Endocrine System > Other Endocrine Tissues and Hormones


Erythopoietin is a protein hormone essential to production of red blood cells (erythrocytes), which themselves deliver oxygen to all tissues in the body. This hormone is synthesized in the kidney and its secretion is regulated by the amount of oxygen delivered to that organ. Erythropoietin was one of the first drugs produced through recombinant DNA technology and is widely used in conditions where red blood cell production is deficient.

Structure and Synthesis

Erythropoietin is a small (~30 kDa) glycoprotein structurally similar to growth hormone. In the fetus, it is synthesized in the liver, but production later switches almost exclusively to the kidney. Within the kidney, erythropoietin is produced by interstitial fibroblast-like cells that surround the renal tubules.

When blood oxygen concentration is normal (normoxia), synthesis of erythropoietin occurs in scattered cells located predominantly in the inner cortex, but under conditions when blood oxygen is deficient (hypoxia), interstitial cells within almost all zones of the kidney begin to produce the hormone. This is an interesting concept - increased production of erythropoietin is due to an increase in the number of cells that produce it rather than an increase in the level of synthesis by particular endocrine cells. Expression of erythropoietin in individual cells is regulated essentially an on/off switch rather than via increase/decrease.

Under hypoxic conditions, for example with severe anemia, the kidneys can increase production of erythropoietin more than 100 fold over normal.

The erythropoietin receptor is a dimer of a transmembrane protein expressed on the cell surface of target cells. Binding of erythropoietin to its receptor activates an intracellular kinase that phosphorylates the receptor, changing its conformation; signal transduction with cells is terminated when the receptor is dephosphorylated and the hormone-receptor complex is internalized.

Physiological Effects of Erythropoietin

Erythropoietin is essential to the production of red blood cells because it is required for survival, proliferation, and differentiation of erythroid progenitor cells in the bone marrow. In the later stages of erythrocyte differentiation, the receptor for erythropoietin is downregulated and the hormone no longer necessary for cell survival.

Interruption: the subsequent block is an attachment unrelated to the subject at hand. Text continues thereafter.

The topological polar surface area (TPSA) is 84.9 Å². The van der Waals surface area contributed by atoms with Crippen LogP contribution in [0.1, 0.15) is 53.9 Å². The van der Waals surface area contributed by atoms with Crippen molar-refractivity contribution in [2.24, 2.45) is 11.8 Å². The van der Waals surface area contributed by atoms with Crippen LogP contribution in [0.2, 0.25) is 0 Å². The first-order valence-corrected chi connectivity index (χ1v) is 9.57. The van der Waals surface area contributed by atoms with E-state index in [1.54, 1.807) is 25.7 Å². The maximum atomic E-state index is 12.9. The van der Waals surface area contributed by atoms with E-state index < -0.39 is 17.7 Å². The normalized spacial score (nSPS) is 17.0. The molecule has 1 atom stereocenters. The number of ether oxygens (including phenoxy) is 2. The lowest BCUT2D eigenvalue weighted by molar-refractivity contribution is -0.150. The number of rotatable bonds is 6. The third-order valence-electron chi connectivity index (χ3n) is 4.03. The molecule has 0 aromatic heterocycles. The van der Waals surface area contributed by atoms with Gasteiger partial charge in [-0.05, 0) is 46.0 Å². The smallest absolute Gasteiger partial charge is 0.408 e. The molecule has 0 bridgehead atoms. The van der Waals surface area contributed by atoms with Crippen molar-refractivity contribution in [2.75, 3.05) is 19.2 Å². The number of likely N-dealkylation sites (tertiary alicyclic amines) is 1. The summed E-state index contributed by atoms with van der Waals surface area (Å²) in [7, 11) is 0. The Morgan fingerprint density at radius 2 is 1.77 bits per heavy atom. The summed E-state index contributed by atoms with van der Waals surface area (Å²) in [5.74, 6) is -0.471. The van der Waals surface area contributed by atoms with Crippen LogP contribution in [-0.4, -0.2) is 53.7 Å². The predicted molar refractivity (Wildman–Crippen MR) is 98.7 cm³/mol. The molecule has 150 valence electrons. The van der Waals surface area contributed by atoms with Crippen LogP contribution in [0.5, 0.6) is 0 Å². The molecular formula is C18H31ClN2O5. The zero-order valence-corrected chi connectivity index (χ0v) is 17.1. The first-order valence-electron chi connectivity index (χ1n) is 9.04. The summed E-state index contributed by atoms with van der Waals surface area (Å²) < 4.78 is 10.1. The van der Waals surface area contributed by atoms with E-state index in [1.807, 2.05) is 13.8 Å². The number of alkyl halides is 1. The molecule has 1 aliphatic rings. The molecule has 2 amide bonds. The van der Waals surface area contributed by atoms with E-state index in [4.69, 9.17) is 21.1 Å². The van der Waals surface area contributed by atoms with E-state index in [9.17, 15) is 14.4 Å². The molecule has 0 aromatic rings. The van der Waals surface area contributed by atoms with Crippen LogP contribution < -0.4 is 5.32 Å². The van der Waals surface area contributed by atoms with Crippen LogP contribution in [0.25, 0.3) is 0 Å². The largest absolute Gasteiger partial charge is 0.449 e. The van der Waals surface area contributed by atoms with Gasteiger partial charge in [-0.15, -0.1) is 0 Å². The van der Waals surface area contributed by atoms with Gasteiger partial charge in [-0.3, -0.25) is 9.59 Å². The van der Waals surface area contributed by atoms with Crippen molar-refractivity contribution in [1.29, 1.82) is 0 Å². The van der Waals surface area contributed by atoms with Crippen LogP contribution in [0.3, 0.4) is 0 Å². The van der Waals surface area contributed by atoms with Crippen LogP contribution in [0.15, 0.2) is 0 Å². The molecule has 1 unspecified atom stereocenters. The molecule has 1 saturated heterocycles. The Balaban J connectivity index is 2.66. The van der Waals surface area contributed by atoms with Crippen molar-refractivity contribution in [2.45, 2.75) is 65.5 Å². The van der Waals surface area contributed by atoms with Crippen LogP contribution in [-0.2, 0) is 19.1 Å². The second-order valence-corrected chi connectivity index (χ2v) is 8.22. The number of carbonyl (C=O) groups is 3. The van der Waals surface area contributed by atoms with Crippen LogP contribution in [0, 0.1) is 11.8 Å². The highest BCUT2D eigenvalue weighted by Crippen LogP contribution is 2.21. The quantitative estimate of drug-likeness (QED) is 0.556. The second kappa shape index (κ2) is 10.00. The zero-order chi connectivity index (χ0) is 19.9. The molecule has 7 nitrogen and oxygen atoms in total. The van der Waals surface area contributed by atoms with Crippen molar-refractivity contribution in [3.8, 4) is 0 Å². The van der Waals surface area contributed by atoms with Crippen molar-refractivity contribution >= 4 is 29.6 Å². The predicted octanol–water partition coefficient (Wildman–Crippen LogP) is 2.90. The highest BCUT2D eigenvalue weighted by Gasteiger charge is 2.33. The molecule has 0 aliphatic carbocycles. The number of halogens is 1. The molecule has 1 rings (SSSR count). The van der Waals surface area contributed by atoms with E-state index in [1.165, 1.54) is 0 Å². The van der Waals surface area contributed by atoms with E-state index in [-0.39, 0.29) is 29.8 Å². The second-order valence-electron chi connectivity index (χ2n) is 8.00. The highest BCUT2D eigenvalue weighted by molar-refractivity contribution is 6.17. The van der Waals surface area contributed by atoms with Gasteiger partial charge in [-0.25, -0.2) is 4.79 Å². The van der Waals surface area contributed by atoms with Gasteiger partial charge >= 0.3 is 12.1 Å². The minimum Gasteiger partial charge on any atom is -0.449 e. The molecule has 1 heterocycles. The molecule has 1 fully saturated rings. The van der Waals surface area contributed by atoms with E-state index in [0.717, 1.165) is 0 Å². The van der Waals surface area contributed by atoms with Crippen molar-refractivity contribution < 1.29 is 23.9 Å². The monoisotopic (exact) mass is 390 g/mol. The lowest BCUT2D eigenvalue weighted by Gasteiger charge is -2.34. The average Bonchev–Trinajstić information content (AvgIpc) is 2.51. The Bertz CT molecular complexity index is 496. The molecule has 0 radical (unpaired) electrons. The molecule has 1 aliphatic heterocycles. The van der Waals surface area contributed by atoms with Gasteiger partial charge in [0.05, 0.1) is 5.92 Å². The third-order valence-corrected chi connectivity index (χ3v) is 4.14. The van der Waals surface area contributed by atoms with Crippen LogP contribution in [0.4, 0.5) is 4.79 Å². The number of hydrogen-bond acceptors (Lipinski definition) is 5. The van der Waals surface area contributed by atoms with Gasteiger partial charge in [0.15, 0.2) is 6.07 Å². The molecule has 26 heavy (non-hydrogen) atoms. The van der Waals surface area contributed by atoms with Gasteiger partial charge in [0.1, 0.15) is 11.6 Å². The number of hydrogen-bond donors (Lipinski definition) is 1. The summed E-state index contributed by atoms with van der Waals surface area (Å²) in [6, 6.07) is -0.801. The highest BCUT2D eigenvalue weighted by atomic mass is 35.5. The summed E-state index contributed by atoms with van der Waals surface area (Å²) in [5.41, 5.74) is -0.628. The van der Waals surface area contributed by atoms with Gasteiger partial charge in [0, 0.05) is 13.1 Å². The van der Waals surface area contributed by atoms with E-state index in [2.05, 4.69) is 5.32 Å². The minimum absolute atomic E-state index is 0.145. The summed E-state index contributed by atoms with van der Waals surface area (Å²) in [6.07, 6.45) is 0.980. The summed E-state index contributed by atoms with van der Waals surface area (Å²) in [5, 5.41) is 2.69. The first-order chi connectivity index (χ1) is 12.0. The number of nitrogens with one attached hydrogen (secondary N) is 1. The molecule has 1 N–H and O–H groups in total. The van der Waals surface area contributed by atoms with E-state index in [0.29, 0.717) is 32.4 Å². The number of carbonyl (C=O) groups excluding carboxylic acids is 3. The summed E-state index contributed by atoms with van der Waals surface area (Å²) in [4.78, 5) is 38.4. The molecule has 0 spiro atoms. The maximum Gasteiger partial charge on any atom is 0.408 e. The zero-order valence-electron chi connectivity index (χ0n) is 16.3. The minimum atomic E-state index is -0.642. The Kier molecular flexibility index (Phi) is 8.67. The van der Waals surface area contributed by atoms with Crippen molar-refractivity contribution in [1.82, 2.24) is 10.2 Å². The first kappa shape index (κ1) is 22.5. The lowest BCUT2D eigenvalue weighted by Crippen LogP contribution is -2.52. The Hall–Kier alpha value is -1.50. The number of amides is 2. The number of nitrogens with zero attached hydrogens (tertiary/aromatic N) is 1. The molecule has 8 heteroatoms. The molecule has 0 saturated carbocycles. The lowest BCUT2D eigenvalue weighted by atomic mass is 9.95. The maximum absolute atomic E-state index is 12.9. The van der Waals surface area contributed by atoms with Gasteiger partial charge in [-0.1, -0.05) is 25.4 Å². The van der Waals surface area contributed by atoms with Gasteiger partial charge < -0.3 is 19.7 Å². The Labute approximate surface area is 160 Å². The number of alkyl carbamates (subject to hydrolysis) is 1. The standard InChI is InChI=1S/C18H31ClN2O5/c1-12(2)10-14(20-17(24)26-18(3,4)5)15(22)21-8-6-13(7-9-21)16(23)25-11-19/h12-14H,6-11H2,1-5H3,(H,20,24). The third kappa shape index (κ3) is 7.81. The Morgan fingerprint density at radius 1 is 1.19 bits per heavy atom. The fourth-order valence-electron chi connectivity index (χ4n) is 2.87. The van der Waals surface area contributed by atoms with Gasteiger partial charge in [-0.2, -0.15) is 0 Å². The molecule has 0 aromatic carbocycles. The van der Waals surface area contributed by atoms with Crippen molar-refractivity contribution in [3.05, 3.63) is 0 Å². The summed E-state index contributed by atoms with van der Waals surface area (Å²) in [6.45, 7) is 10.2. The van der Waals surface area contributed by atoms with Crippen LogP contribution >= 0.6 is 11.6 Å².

Red blood cells deliver oxygen to all tissues and when red cell numbers are reduced or abnormal - a condition called anemia - tissues are deprived of oxygen. Anemia can result from a broad range of problems, for example from hemorrhage, destruction of red cells due to autoimmunity, or interference with cell production associated with cancer chemotherapy. As depicted below, anemia leads to hypoxia within the kidney, which triggers additional interstitial cells there to start secreting erythropoietin. Increased secretion of erythropoietin enhances and accelerates the production of new red blood cells from their progenitors.

In addition to its effect on red blood cell production in the bone marrow, erythropoietin has been implicated in a number of other cellular effects in vasculature, heart, and nervous system. The importance of these other influences is poorly understood.

Disease States

Erythropoietin is necessary for life in vertebrates. Mice that are homozygous for deletions of the erythropoietin gene die early in gestation from severe anemia.

A common cause of erythropoietin deficiency is chronic kidney disease. When the kidneys are damaged, their ability to produce erythropoietin is compromised and anemia ensues. The anemia associated with chronic kidney disease can be alleviated by treatment with erythropoietin. Such treatment is also valuable in a number of other types of disease associated with deficits in red blood cells production.

References and Reviews

Other Endocrine Tissues and Hormones

Updated 2018. Send comments to Richard.Bowen@colostate.edu